Something I forgot is that I need something to create my word cloud for all of the topics that I hit in 2012, otherwise, my infographic will not look very professional! Going back to email, I need something to organize my inbox; you know, the 3 Gmail accounts, the 2Yahoo accounts, Live, Hotmail and the AOL account I will never admit in public that exists. The question is, in 2013 is it going to get better, or worse? Are we going to invent more terms, more niche platforms, more things to remember – yeah, probably, but it will be fun, right? Finally, we will be doing all of this, on a daily basis from at least 4 devices each, with form factors from 3×3 to 48×72 and operating systems including, but not limited to Android, iOS, Win8 and a few others, as well.

Excuse me, I need to run, the phone is ringing!

Mirror Images

January 17, 2012 1 comment

For a some time, I have been watching, reading, discussing and doing my best to understand the very broad field of customer service, customer relationships and the supporting strategy, technology and processes which go along with each discipline. Along the way, Social CRM – a complex overlay on all of the above, has become everything from a hot topic to nothing more than part of buzzword bingo and back again. At the same time I have also been trying to keep tabs on Enterprise 2.0, Social Business and Collaboration (not Emergent). Going back and reading my own early thoughts here I can see that in some ways my own thinking has changed, but in many ways it has simply matured. I have been saying for a fairly long time that Social CRM and Entperprise 2.0 are closely linked. In September 2009 I said it here and here. I am not patting myself on the back here, more being self critical. I said this 2.5 years ago and frankly we have not come very far.

This line of thinking have caused the following questions to nag at me a bit:

  • Does better agent (employee) engagement lead to better customer engagement?
  • Does better employee satisfaction lead to better customer satisfaction?
  • Does better user (employee) experience lead to better customer experience?
  • Is the collaborative employee the mirror image of the social customer?

Taking a bit of a leap from where my own thinking was a couple years ago to now considering how many elements need to be, or are essentially mirror images between inside and outside the organization. I am not going to be able to tackle all the questions in a single post. As any good learner does, I asked a few friends for some help.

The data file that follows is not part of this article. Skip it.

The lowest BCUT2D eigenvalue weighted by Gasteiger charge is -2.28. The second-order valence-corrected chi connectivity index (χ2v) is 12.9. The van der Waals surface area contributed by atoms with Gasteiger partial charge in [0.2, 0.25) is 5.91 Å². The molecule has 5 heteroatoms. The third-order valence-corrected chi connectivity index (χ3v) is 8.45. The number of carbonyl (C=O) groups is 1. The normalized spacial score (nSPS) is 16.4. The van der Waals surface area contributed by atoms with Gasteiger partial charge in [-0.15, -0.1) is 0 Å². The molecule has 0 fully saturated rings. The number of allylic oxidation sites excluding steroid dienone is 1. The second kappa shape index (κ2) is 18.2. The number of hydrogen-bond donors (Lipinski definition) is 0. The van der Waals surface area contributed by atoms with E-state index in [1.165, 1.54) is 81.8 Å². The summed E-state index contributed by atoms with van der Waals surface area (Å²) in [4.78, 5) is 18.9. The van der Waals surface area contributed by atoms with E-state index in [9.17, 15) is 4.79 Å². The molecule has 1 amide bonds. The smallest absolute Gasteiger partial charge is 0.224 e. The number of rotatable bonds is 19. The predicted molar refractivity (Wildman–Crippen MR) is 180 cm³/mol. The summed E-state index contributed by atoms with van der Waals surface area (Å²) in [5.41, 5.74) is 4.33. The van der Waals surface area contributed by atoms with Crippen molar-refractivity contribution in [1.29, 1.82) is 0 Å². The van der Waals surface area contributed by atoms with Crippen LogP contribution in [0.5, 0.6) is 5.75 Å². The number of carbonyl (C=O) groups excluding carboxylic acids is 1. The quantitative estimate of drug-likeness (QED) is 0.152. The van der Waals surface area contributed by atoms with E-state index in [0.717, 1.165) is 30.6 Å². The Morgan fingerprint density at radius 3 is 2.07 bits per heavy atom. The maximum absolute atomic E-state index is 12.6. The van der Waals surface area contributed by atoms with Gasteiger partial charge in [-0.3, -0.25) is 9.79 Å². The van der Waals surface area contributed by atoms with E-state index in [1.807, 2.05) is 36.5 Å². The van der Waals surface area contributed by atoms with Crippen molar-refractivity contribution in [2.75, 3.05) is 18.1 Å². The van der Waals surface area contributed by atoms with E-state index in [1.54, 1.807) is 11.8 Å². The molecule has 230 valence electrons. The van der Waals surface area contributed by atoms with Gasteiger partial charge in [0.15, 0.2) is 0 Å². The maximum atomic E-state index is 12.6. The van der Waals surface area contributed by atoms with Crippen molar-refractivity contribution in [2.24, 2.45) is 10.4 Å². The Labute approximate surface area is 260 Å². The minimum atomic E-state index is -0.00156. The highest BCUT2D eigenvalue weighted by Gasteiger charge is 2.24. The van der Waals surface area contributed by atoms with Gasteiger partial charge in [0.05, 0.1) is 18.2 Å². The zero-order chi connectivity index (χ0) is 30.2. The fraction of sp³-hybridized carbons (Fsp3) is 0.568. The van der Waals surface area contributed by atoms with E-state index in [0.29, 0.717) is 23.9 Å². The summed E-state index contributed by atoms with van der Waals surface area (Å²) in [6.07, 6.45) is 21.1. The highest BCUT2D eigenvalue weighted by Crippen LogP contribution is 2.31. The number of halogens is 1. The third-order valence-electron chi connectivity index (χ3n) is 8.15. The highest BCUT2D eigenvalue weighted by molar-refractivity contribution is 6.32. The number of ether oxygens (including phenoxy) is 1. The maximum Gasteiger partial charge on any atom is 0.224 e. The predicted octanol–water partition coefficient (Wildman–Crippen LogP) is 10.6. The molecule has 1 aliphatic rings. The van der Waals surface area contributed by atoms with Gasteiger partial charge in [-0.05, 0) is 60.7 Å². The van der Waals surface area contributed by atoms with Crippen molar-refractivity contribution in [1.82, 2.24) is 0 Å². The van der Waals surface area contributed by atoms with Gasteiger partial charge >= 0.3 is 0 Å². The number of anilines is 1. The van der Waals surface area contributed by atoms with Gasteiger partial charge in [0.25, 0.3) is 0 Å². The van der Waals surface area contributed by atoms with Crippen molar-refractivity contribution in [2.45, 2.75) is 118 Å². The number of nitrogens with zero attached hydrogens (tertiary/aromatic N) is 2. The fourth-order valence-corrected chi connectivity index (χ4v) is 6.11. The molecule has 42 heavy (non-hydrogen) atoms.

Does better employee satisfaction lead to better customer satisfaction? Mark Walton-Hayfield of CSC had this to say (BTW – congrats to Mark and all of CSC on the Paul G Watchlist Review!):

“In summary YES! However, you need to make sure that people are empowered and that businesses deliver on their promises to customers too.

People who are encouraged to make decisions by themselves at work and who have the authority to solve problems with the outcome of keeping customers happy are generally more satisfied with their job than employees who need to seek out a manager for approval. Business owners who empower their employees tend to have both a lower staff turnover and higher customer satisfaction levels too.

A core tenant of modern leadership thinking is that you need to make people (at all levels) understand why they are being asked to do something and the part that they play in the bigger picture. By leading people through great communications which encourage motivation and with empowerment designed into the operating model you are creating an environment within which people can be proud and satisfied in the work that they do. For those people who are customer facing (and even those who are not) this will most likely translate and spill over into better relationships with customers. These customers will perceive that the representatives of the company are going the extra mile (and they probably are) and so over time this will improve customer satisfaction.

However, this comes with a warning – ensure that you have delivered upon your original promises to your customers and that you are responding to them in an effective manner on those occasions when you are not”

Mark Walton-Hayfield | Social Business Strategist | CSC | MarkW_H